Participating Whole Life For Senior Clients? Its Worth Considering

If there were such a thing as a stealth life insurance product, it might be participating whole life (par WL).

The product line doesnt often capture the imagination of the public and there is not much discussion about it in the industry. Yet it continues to thrive under the radar screen, remaining a key element in many companies product portfolios. It also has many qualities that make it a good fit for clients preparing for their senior years.

A quick par WL review should shed some light on this and on the products staying power.

Since todays insurance market seems to be all about guarantees, perhaps we should start there. WL always has had them. Timely payment of premium is all that is required to guarantee the policy death benefit and the contractual cash value (assuming no policy loans have been taken).

Unlike some life insurance contracts with guarantees, however, par WL has the ability to provide a substantial non-guaranteed value (dividends). The combination of this value and the guaranteed death benefit has the ability to provide substantial flexibility in retirement while providing a death benefit for heirs.

One cant stress enough that only some of the contracts projected cash value is guaranteednamely, the guaranteed cash value (not that derived from policyholder dividends). This isnt any different, however, than other illustrated cash value life contracts, like universal life, which have both guaranteed values and non-guaranteed values.

To help clients prepare for their senior years, or when considering par WL as a supplemental tool for retirement planning, its best to consider its performance and features in conjunction with more common retirement planning vehicles.

For instance, comparing the non-guaranteed nature of par WL cash values to retirement assets like IRAs and defined contribution accounts, the non-guaranteed nature is due to the dividend scale and not the financial markets. This may have some allure to a client with retirement accounts like the ones mentioned, feeling something akin to diversification. In other words, future value in the par WL contract partially relies on the continuing good experience of the insurer and not primarily or directly on the economic environment.

Some clients may be concerned about the projected cash values in a life insurance contract, especially compared with the sorts of return rates often projected for traditional retirement accounts. That is where it is important to point out the beneficial income tax treatment for properly utilized cash values in a life insurance contract.

For instance, policy dividends paid as cash and surrenders of paid-up additions from a par WL life contract (one that is not a modified endowment contract) are considered return of premium basis for aggregate cash amounts equal to the premium paid into the contract. With the availability of policy loans after reaching premium basis, the ability to access the value created by the life insurance contract on a tax-free basis is realized (of course, policy loan interest is applicable).

As long as the remaining policy death benefit always exceeds the created policy loan and loan interest, the death benefit will pay off the loan at the insureds death, without creating adverse tax consequences for beneficiaries. This favorable tax treatment of accessed life insurance contract value makes the cash value available inside the contract after-tax, which then can be compared only to returns on traditional retirement accounts after those are tax-adjusted as well.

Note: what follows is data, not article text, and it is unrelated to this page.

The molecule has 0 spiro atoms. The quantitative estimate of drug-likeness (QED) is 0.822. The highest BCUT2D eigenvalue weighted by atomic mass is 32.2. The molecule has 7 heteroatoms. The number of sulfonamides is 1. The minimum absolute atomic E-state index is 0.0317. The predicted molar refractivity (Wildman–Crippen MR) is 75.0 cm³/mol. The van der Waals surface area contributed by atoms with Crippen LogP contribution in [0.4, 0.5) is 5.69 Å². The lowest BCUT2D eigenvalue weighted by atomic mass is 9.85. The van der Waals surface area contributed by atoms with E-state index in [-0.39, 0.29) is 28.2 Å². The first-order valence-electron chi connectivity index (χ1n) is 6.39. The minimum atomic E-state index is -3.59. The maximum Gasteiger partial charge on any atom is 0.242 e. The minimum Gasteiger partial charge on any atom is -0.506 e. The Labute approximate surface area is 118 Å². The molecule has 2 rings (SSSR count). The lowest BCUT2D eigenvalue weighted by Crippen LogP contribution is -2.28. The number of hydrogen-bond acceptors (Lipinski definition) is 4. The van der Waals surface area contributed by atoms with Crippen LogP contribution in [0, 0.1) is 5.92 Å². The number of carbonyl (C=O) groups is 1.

Another favorable feature of par WL contract is that there are no age-driven tax penalties on dividends and other values (policy loan interest is applied to cash-value policy loans and surrender fees may still apply). Qualified retirement plans such as IRAs and 401(k)s require owners to be 59 to access funds without tax penalty.

Dividend payments provide additional flexibility. Most par WL contracts have several dividend options, like allowing dividends to buy paid-up additions, to be paid in cash, accumulate with interest, to buy one-year term insurance, to repay policy loans, to reduce required premiums and more. These dividend options can be changed upon request. (See the box for ways this can be done.)

Some companies even provide limited pay par WL contracts, guaranteed paid up after a certain number of years, instead of requiring future dividends to reduce or eliminate the policy premium. For a client fast approaching the senior years, this feature may provide substantial peace of mind to know exactly when the premium outlay for the contract will end.

Ownership of par WL and other permanent life insurance can provide other flexibility for the senior as well. It can be used as collateral should the need or desire arise to obtain a loan. It can allow more aggressive utilization of other assets in retirement, which is key for a client needing to access funds but still desiring to have wealth to pass along to heirs. The “permanent” part of this type of life insurance is central to these features.

To anyone who has been onboard with par WL for a long time, these items barely scratch the surface. These certainly are not new concepts, just like par WL is not a new product. But if you or your clients are new to par WL, perhaps it is worth reviewing what has made it stand the test of time.

Robert P. Stone is assistant vice president and associate actuary with American United Life Insurance Company, a OneAmerica Financial Partner Company, Indianapolis, Ind. His e-mail address is Rob_P_Stone@aul.com.


Reproduced from National Underwriter Edition, July 29, 2004. Copyright 2004 by The National Underwriter Company in the serial publication. All rights reserved.Copyright in this article as an independent work may be held by the author.